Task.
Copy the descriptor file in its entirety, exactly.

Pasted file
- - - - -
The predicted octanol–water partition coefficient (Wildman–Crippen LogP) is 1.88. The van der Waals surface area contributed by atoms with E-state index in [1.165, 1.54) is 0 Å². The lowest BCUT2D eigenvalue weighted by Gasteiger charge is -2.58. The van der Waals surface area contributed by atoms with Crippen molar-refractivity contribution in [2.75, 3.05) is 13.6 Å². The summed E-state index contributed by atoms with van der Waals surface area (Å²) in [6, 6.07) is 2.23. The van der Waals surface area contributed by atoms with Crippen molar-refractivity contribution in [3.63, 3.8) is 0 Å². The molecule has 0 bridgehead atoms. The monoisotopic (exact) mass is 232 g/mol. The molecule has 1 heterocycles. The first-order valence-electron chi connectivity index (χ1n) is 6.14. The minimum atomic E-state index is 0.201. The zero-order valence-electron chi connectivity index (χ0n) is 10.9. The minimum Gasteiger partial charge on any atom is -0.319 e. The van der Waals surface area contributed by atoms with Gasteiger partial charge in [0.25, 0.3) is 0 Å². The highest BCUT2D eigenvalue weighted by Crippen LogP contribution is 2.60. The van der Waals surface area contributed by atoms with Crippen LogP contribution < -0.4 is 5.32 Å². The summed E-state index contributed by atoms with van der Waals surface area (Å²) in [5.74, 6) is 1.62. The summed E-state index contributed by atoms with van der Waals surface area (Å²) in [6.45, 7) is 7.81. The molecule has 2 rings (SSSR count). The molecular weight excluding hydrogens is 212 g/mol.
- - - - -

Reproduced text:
The predicted octanol–water partition coefficient (Wildman–Crippen LogP) is 1.88. The van der Waals surface area contributed by atoms with E-state index in [1.165, 1.54) is 0 Å². The lowest BCUT2D eigenvalue weighted by Gasteiger charge is -2.58. The van der Waals surface area contributed by atoms with Crippen molar-refractivity contribution in [2.75, 3.05) is 13.6 Å². The summed E-state index contributed by atoms with van der Waals surface area (Å²) in [6, 6.07) is 2.23. The van der Waals surface area contributed by atoms with Crippen molar-refractivity contribution in [3.63, 3.8) is 0 Å². The molecule has 0 bridgehead atoms. The monoisotopic (exact) mass is 232 g/mol. The molecule has 1 heterocycles. The first-order valence-electron chi connectivity index (χ1n) is 6.14. The minimum atomic E-state index is 0.201. The zero-order valence-electron chi connectivity index (χ0n) is 10.9. The minimum Gasteiger partial charge on any atom is -0.319 e. The van der Waals surface area contributed by atoms with Gasteiger partial charge in [0.25, 0.3) is 0 Å². The highest BCUT2D eigenvalue weighted by Crippen LogP contribution is 2.60. The van der Waals surface area contributed by atoms with Crippen LogP contribution < -0.4 is 5.32 Å². The summed E-state index contributed by atoms with van der Waals surface area (Å²) in [5.74, 6) is 1.62. The summed E-state index contributed by atoms with van der Waals surface area (Å²) in [6.45, 7) is 7.81. The molecule has 2 rings (SSSR count). The molecular weight excluding hydrogens is 212 g/mol.